This site is run by someone from the church my family attends, and that I grew up in.
Jesus H. Christ.
posted by 235w103 at 7:43 PM on November 28, 2007


Whenever I hear women complain about how men treat them, or don't treat them, or how they're too priviledged or not priviledged enough, I tell them, "Hey it could be worse! Be thankful you weren't born in the comic books!" Women in reality have it easy.
posted by ZachsMind at 7:43 PM on November 28, 2007 [1 favorite]


My understanding is that Jesus was seriously transgressing social norms by talking to women outside his family and even having female students. I've read this sort of thing. So Jesus did pretty well by the standards of old school judiaic beliefs. But there is still a huge gap between that and what moderate christians today seem to think is okay for women. As an example, men on metafilter are lorded over by a woman (*gasp*). That would be a serious problem, no? Is that okay - biblically speaking - for a christian to participate in a community in which woman has usurped authority over man?
posted by phrontist at 7:54 PM on November 28, 2007


Thanks for posting the link to the threads on the other board, konolia. It's been really interesting and enlightening for me to read through the comments over there.
posted by mosessis at 8:14 PM on November 28, 2007


phrontist- If you read the scriptures with the assumption that every detail was meant to be normative for all time, I don't see how you can avoid something liked the linked sites. Those folks think you can't be Biblical without replicating (in some key ways) the culture the generated the Bible. To really follow Jesus requires adopting the family structures of ancient Palestine. Of course, no one really does that consistently, although a lot of people think that they do.

If you read the scriptures and focus not so much on how the specifics played out back then, but rather on what basis the writers are reasoning, you notice some pretty progressive foundations being laid. Eph 5:21 says "submit to one another out of reverence for Christ." That's the axiom that comes before the specifics that follow, and it's revolutionary in the ancient context that men would ever be called upon to submit to women, much less that the would accept mutual submission as the guiding principle of their marriage. Gal 3:28 says that in Christ there is not "male and female." There's really good reason to see that as a quick allusion to Genesis 1--the divisions present in the Creation account are being undone in Christ. In 1 Cor 7 Paul tells both husbands and wives that they are to be responsive to each other sexually. Wives have a right to expect that their sexual needs will be met.

Yeah, there's a lot of patriarchialism in the texts, but also a running thread that looks like Jesus and the apostles expected that a new set of principles would take hold in the church. Given the standards around them, this is really unexpected--as is Jesus' willingness to be financially supported by women (Luke 8:2) and to accept female followers. In John's account, Mary Magdelene is the first to see him after the resurrection. There are really quite a few building blocks to construct an egalitarian theology from.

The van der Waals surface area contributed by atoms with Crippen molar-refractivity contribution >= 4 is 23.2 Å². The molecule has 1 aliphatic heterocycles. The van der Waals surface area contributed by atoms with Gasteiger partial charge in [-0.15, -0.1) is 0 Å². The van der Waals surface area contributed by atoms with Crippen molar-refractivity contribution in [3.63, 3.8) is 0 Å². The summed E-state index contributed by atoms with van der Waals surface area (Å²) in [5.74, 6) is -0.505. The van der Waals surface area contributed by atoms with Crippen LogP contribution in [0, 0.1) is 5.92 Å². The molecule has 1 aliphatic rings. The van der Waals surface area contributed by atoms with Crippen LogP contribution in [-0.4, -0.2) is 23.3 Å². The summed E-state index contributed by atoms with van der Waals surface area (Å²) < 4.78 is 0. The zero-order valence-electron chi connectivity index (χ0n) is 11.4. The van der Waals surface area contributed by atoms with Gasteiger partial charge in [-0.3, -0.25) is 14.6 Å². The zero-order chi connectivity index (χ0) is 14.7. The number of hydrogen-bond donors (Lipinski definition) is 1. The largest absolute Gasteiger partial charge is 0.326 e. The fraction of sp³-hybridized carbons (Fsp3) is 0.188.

posted by Pater Aletheias at 8:20 PM on November 28, 2007 [3 favorites]


Is that okay - biblically speaking - for a christian to participate in a community in which woman has usurped authority over man?

I think the key problem in that text is that someone has usurped authority. We don't know what Paul would have said if the authority had been freely given. Unless jessamyn lead some kind of coup to overthrow mathowie and grasp the reins of power for her own nefarious purposes (which would be kind of cool) I don't think there's even an analogous situation to contemplate. It's amazing to me how many people seem to read that verse as saying I don't permit a woman to have authority, and miss the implications of usurp.
posted by Pater Aletheias at 8:25 PM on November 28, 2007


biblically speaking - for a christian to participate in a community in which woman has usurped authority over man?

Doesn't apply here, this being a secular joint.

Not to mention that, in the scripture you are alluding to, the word "man" can be translated "husband" and "woman", "wife", which would in that case, again, be referring to a marriage relationship.

Speaking of women in the Bible, I remember one time asking God why only men got to be disciples. Imagine my shock when He prompted me to go back and read a few passages more carefully-where I then noticed that the Bible clearly states there were women following HIm as well-listing some of them by name. And THEY were the ones bankrolling Jesus' ministry!
posted by konolia at 8:52 PM on November 28, 2007 [1 favorite]


What on earth does having kids have to do with having a "Biblical worldview"? Women in our church used to preach to my mother about how self-centered and ungodly it was of her to only have (and only want) one child. I like to think she responded by describing in graphic detail the hemorrhaging, the near death experience, and the uterus-rippin' good time she had birthing me, but she probably just swallowed her outrage and thanked them for their prayers.